Summary:

The Federal Trade Commission is concerned about the state of online privacy, but the agency doesn’t believe it has the legal authority-yet-t…

Chocolate Chip Cookies
photo: flickr / Logan Ingalls

The Federal Trade Commission is concerned about the state of online privacy, but the agency doesn’t believe it has the legal authority-yet-to take action against unwanted online tracking. Some internet lawyers, however, believe that existing law allows them to take action to punish trackers in court right now. Those crusades have met with little success, however, and would-be privacy plaintiffs won’t take much comfort from a recent ruling against the online marketing company interclick made clear.

When an internet user deletes his or her cookies, it’s often to inhibit online tracking. But some services-including, allegedly, interclick-use so-called “Flash cookies” to re-spawn the HTTP cookie. That is, they take data stored by Adobe’s Flash player and use it to slip a cookie back into the same computer that the user just deleted it from.

Privacy advocates widely consider this to be an unethical practice, because it involves online marketers essentially using technological back-doors to override the wishes of users. The FTC doesn’t like Flash cookies to be used for tracking, either. Adobe (NSDQ: ADBE) has condemned the practice, calling it a misuse of its Flash software; and it has changed around Flash privacy controls to make it easier for users to control the cookies.

Interclick also allegedly engaged in “history sniffing,” essentially a hack of browser software that allows a company to check if an internet user has visited certain websites.

While widely denounced, are these practice illegal? Judging from this court’s decision, probably not.

As is common in digital-privacy lawsuits, the plaintiffs’ lawyers in this case had a variety of claims. They said interclick and big advertisers that worked with the company-including McDonald’s, CBS (NYSE: CBS), Mazda, and Microsoft-were violating federal anti-hacking laws, as well as New York state deceptive business practices and trespass laws. The plaintiffs also brought a claim under federal anti-wiretapping law, but that was dropped earlier this year.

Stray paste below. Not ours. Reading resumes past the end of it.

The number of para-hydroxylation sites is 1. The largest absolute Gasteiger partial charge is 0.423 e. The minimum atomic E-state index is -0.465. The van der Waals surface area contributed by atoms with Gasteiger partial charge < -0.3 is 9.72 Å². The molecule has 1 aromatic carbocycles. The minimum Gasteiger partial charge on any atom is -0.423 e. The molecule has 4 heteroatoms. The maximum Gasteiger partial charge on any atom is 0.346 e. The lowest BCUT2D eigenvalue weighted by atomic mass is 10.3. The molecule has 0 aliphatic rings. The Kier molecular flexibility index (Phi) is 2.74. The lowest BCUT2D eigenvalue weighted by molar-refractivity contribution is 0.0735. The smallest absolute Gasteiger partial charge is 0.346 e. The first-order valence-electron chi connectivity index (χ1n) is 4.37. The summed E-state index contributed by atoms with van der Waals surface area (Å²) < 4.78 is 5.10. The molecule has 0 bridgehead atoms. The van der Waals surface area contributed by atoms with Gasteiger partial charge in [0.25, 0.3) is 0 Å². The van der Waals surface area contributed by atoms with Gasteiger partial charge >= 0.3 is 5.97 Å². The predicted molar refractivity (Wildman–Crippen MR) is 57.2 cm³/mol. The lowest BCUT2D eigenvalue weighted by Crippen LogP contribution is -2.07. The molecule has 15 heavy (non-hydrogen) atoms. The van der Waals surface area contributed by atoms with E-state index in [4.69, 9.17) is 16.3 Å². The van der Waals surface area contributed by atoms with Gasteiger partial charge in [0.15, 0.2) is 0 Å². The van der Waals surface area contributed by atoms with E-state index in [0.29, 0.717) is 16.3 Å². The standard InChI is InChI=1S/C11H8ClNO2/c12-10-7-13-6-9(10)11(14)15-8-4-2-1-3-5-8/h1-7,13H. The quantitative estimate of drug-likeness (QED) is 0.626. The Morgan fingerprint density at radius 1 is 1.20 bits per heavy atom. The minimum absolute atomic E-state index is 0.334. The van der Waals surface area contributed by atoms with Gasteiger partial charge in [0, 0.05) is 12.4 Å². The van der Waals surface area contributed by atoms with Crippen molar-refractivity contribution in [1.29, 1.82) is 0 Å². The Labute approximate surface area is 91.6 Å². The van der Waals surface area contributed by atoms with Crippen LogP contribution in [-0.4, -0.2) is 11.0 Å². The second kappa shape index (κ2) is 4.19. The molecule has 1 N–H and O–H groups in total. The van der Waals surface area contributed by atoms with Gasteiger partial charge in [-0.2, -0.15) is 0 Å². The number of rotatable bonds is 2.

The judge threw out the anti-hacking claim entirely, saying that Bose didn’t suffer any real damage to her computer because of Flash cookies. The claim over deceptive business acts was left in against interclick but thrown out against the corporations that did business with it; the tresspass claim against interclick was left in.

In addition, the corporations that worked with interclick as their advertising partner are completely home free-a result that should reassure big advertisers that they don’t have to worry about being dragged in to privacy litigation because of the ad network they chose to do business with.

The judge expressed skepticism even about the few claims left in the lawsuit. “It’s clear to me those claims will eventually fail,” said Eric Goldman, a lawyer who writes frequently about internet privacy lawsuits, usually from critical standpoint. “The judge just didn’t pull the trigger on the motion to dismiss.”

Legal wonks interested in a detailed claim-by-claim analysis should check out attorney-blogger Venkat Balasubramani’s analysis, as well. Balasubramani notes this is the second privacy lawsuit over Flash cookies to meet a chilly reception in court. (The first was one against Specific Media.)

“This opinion is obviously a big setback for the plaintiffs’ bar,” said Ian Ballon, a Greenberg Traurig attorney who represents interclick.

The lawsuit was brought by KamberLaw, a firm that specializes in representing plaintiffs in internet cases. The head of the firm, Scott Kamber, discussed this suit and his views on online privacy generally with paidContent earlier this year. The named plaintiff in the case is Sonal Bose, a New York City resident, and the suit asks for class action status.

In a statement released today, interclick CEO Michael Katz said: “As we have said from the beginning, interclick has always taken consumer privacy very seriously and these claims were brought without merit. We are pleased that the central claims in the litigation have been dismissed by The United States District Court.”

»  Judge’s order in Bose v. interclick [PDF]

»  Original Bose v. interclick complaint [PDF]

»  Original Bose v. McDonald’s et al. complaint [PDF] (Consoldiated with the

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